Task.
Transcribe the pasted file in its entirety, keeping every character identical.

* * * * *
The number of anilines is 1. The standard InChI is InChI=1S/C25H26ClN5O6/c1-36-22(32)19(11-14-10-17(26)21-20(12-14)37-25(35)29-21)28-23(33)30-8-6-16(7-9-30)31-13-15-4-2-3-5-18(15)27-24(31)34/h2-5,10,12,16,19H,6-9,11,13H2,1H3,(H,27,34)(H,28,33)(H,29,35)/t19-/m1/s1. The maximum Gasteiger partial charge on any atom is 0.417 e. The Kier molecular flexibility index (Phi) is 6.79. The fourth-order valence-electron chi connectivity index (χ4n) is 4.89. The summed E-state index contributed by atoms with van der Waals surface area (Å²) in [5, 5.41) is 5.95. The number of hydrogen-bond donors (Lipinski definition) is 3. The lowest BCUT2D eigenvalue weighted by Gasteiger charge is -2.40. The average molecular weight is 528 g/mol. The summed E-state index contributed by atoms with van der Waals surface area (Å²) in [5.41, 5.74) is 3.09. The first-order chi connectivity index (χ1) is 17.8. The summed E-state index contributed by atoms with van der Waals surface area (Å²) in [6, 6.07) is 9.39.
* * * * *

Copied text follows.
The number of anilines is 1. The standard InChI is InChI=1S/C25H26ClN5O6/c1-36-22(32)19(11-14-10-17(26)21-20(12-14)37-25(35)29-21)28-23(33)30-8-6-16(7-9-30)31-13-15-4-2-3-5-18(15)27-24(31)34/h2-5,10,12,16,19H,6-9,11,13H2,1H3,(H,27,34)(H,28,33)(H,29,35)/t19-/m1/s1. The maximum Gasteiger partial charge on any atom is 0.417 e. The Kier molecular flexibility index (Phi) is 6.79. The fourth-order valence-electron chi connectivity index (χ4n) is 4.89. The summed E-state index contributed by atoms with van der Waals surface area (Å²) in [5, 5.41) is 5.95. The number of hydrogen-bond donors (Lipinski definition) is 3. The lowest BCUT2D eigenvalue weighted by Gasteiger charge is -2.40. The average molecular weight is 528 g/mol. The summed E-state index contributed by atoms with van der Waals surface area (Å²) in [5.41, 5.74) is 3.09. The first-order chi connectivity index (χ1) is 17.8. The summed E-state index contributed by atoms with van der Waals surface area (Å²) in [6, 6.07) is 9.39.